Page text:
Sign Language Courses?

Discussion in 'General Distance Learning Discussions' started by 03310151, Nov 13, 2012.

  1. 03310151

    03310151 Active Member

    I have a almost three year old son who was born with a cranial facial malformation. It severly effects his speech. We have had two surgeries so far, to no avail. We are working with the Seattle Childrens Hospital after transferring from Johns Hopkins. In the mean time we would like to try and teach Oliver some simple signs in order for us to communicate better. He gets really frustrated and we are not getting what he wants/needs.

    Does anyone know of any online resources to help with sign language for toddlers? We're thinking basic stuff but might need to keep an eye towards the future with having our entire family learn sign language.

    Any help would be greatly appreciated.
  2. Jonathan Whatley

    Jonathan Whatley Well-Known Member

  3. Julie1014

    Julie1014 New Member

    There are so many resources out there for you, that it can be overwhelming. Is your child in an early intervention program? They would be able to provide you with some basic information, and put you in touch with Speech Language Pathologists and Occupational Therapists to start therapy intervention right away for your child. This is the perfect age to intervene and assist your child with developing alternative communication skills, including signing. Otherwise, you can just do a Google search and enter "basic sign language for toddlers" and you will receive many hits.

    The best of luck to you!
  4. Ian Anderson

    Ian Anderson Active Member

    Some nursery schools teach baby sign language to facilitate communications between kids and staff. I do not know if this is related to normal sign language.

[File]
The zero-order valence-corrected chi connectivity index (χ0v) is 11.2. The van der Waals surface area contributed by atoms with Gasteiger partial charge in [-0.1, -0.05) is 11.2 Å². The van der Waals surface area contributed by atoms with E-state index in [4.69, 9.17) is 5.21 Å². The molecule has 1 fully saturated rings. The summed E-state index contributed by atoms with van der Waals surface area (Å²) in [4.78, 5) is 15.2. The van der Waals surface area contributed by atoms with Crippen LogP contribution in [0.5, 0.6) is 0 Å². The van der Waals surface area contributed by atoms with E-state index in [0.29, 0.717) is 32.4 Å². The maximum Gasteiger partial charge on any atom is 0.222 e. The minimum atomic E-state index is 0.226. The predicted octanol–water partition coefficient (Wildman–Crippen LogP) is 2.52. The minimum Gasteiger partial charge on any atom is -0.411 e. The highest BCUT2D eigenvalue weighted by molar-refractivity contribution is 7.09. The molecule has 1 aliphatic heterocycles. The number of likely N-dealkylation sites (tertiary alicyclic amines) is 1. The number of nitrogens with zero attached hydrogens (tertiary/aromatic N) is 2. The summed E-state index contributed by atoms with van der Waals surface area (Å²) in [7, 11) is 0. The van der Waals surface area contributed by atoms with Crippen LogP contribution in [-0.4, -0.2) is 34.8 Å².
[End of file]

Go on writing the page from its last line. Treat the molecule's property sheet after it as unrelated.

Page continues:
5. Maniac Craniac

    Maniac Craniac Moderator Staff Member

    I can't tell you how many Deaf adults or teenagers I have met who know nothing about their own parents other than how to spell their names. I can't wrap my head around why so many families, knowing that they have a Deaf child, chose to feed it and forget it. It's good news that you aim to learn sign language and want the entire family involved. Sign language has many practical benefits to all people, but can be especially useful for people with speech challenges.

    That said, my suggestion would be to skip the formal classes and see if you can find Deaf playmates for your child. Most Deaf people I have met are not only proficient signers, but incredibly resilient and resourceful when it comes to effectively communicating with people across every imaginable developmental and cultural barrier. Also, I have yet to find a sign language instructional program that actually does a decent job of teaching the language. ASL dictionaries online can help you begin learning the basic vocabulary and YouTube is actually a great resource for videos to help receptive skills.

    Buuuuut, since you didn't ask for any of the above advice, this site is probably the most popular of all ASL online multitools: Home. Also, has sign language classes for credit. I can't attest to the quality of them, only to the fact that they exist. Also, Troy University has an online Interpreter Training Program, including classes in sign language.
    Last edited by a moderator: Nov 14, 2012
  6. 03310151

    03310151 Active Member

    Wow, thanks for the replies. And thank you MC for the extra tips. Never thought of puting him with deaf children to learn signing that way. We have a team at Seattle Childrens but are 280 miles away so we do not get to see them. I'm not sure if this is a long term solution or not but we want to get some signing started so we can least tell when he is hungry, mad, happy, tired or whatever. Anything is better than the grunting and kind of moaning he does now. Anyway, me and my wife will check out those links and watch some YouTube videos too.

    Thanks again!


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